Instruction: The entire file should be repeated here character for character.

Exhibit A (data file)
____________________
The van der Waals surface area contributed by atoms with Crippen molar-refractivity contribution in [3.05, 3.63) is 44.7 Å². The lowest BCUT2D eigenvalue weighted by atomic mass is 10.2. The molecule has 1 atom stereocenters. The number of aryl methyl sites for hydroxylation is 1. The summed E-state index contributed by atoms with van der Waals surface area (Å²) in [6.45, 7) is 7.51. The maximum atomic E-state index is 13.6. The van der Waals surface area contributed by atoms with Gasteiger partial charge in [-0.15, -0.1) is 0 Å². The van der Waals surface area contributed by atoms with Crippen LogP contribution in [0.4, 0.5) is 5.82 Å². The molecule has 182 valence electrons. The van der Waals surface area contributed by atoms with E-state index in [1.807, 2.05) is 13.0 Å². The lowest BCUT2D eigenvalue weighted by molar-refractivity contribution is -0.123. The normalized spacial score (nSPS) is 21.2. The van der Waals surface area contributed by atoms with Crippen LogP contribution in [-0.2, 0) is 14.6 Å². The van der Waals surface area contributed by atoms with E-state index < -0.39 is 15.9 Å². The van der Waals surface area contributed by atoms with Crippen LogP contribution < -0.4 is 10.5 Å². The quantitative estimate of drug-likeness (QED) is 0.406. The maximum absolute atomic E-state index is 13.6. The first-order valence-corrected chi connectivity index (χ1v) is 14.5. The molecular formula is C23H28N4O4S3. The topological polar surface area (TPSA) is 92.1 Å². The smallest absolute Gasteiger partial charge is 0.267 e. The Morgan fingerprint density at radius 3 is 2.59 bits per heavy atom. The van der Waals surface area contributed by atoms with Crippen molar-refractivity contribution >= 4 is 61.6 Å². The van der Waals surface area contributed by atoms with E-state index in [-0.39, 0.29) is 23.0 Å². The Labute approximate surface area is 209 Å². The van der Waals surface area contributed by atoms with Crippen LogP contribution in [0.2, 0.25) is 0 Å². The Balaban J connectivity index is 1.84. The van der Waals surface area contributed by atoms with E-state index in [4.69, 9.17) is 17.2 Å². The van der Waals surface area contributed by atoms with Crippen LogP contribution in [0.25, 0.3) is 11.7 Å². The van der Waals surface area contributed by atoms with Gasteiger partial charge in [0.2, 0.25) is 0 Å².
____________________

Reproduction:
The van der Waals surface area contributed by atoms with Crippen molar-refractivity contribution in [3.05, 3.63) is 44.7 Å². The lowest BCUT2D eigenvalue weighted by atomic mass is 10.2. The molecule has 1 atom stereocenters. The number of aryl methyl sites for hydroxylation is 1. The summed E-state index contributed by atoms with van der Waals surface area (Å²) in [6.45, 7) is 7.51. The maximum atomic E-state index is 13.6. The van der Waals surface area contributed by atoms with Gasteiger partial charge in [-0.15, -0.1) is 0 Å². The van der Waals surface area contributed by atoms with Crippen LogP contribution in [0.4, 0.5) is 5.82 Å². The molecule has 182 valence electrons. The van der Waals surface area contributed by atoms with E-state index in [1.807, 2.05) is 13.0 Å². The lowest BCUT2D eigenvalue weighted by molar-refractivity contribution is -0.123. The normalized spacial score (nSPS) is 21.2. The van der Waals surface area contributed by atoms with Crippen LogP contribution in [-0.2, 0) is 14.6 Å². The van der Waals surface area contributed by atoms with E-state index < -0.39 is 15.9 Å². The van der Waals surface area contributed by atoms with Crippen LogP contribution < -0.4 is 10.5 Å². The quantitative estimate of drug-likeness (QED) is 0.406. The maximum absolute atomic E-state index is 13.6. The first-order valence-corrected chi connectivity index (χ1v) is 14.5. The molecular formula is C23H28N4O4S3. The topological polar surface area (TPSA) is 92.1 Å². The smallest absolute Gasteiger partial charge is 0.267 e. The Morgan fingerprint density at radius 3 is 2.59 bits per heavy atom. The van der Waals surface area contributed by atoms with Crippen molar-refractivity contribution >= 4 is 61.6 Å². The van der Waals surface area contributed by atoms with E-state index in [-0.39, 0.29) is 23.0 Å². The Labute approximate surface area is 209 Å². The van der Waals surface area contributed by atoms with Crippen LogP contribution in [0.2, 0.25) is 0 Å². The Balaban J connectivity index is 1.84. The van der Waals surface area contributed by atoms with E-state index in [4.69, 9.17) is 17.2 Å². The van der Waals surface area contributed by atoms with Crippen LogP contribution in [0.25, 0.3) is 11.7 Å². The van der Waals surface area contributed by atoms with Gasteiger partial charge in [0.2, 0.25) is 0 Å².